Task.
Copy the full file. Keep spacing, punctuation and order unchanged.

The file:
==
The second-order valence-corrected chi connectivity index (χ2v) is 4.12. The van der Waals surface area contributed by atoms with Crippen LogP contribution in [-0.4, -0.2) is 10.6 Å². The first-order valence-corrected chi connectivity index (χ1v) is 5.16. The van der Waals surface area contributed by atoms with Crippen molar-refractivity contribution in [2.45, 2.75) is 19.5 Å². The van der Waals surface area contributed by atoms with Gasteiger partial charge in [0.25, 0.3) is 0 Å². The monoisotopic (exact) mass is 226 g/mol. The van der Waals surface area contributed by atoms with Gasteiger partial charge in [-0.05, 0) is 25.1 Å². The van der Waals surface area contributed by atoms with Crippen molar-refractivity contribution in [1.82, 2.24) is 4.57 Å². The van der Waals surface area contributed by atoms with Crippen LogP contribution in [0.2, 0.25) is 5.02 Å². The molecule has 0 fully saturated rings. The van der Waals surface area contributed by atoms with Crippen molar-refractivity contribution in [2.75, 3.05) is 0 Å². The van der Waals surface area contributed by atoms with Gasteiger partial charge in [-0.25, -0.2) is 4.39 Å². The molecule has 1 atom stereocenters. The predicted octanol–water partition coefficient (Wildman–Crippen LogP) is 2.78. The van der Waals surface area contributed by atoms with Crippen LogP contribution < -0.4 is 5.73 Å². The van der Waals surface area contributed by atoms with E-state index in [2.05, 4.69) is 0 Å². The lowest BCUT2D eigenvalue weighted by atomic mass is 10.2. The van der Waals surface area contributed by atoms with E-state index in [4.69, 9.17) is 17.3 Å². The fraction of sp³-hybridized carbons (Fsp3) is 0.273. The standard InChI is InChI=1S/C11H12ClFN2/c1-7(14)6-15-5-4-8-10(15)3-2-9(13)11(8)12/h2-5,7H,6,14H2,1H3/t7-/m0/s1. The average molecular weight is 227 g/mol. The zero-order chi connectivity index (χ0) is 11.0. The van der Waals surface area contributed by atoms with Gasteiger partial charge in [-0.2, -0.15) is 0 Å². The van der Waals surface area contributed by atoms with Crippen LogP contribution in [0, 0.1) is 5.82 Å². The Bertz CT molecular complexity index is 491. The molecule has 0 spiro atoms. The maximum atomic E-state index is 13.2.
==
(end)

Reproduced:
The second-order valence-corrected chi connectivity index (χ2v) is 4.12. The van der Waals surface area contributed by atoms with Crippen LogP contribution in [-0.4, -0.2) is 10.6 Å². The first-order valence-corrected chi connectivity index (χ1v) is 5.16. The van der Waals surface area contributed by atoms with Crippen molar-refractivity contribution in [2.45, 2.75) is 19.5 Å². The van der Waals surface area contributed by atoms with Gasteiger partial charge in [0.25, 0.3) is 0 Å². The monoisotopic (exact) mass is 226 g/mol. The van der Waals surface area contributed by atoms with Gasteiger partial charge in [-0.05, 0) is 25.1 Å². The van der Waals surface area contributed by atoms with Crippen molar-refractivity contribution in [1.82, 2.24) is 4.57 Å². The van der Waals surface area contributed by atoms with Crippen LogP contribution in [0.2, 0.25) is 5.02 Å². The molecule has 0 fully saturated rings. The van der Waals surface area contributed by atoms with Crippen molar-refractivity contribution in [2.75, 3.05) is 0 Å². The van der Waals surface area contributed by atoms with Gasteiger partial charge in [-0.25, -0.2) is 4.39 Å². The molecule has 1 atom stereocenters. The predicted octanol–water partition coefficient (Wildman–Crippen LogP) is 2.78. The van der Waals surface area contributed by atoms with Crippen LogP contribution < -0.4 is 5.73 Å². The van der Waals surface area contributed by atoms with E-state index in [2.05, 4.69) is 0 Å². The lowest BCUT2D eigenvalue weighted by atomic mass is 10.2. The van der Waals surface area contributed by atoms with E-state index in [4.69, 9.17) is 17.3 Å². The fraction of sp³-hybridized carbons (Fsp3) is 0.273. The standard InChI is InChI=1S/C11H12ClFN2/c1-7(14)6-15-5-4-8-10(15)3-2-9(13)11(8)12/h2-5,7H,6,14H2,1H3/t7-/m0/s1. The average molecular weight is 227 g/mol. The zero-order chi connectivity index (χ0) is 11.0. The van der Waals surface area contributed by atoms with Gasteiger partial charge in [-0.2, -0.15) is 0 Å². The van der Waals surface area contributed by atoms with Crippen LogP contribution in [0, 0.1) is 5.82 Å². The Bertz CT molecular complexity index is 491. The molecule has 0 spiro atoms. The maximum atomic E-state index is 13.2.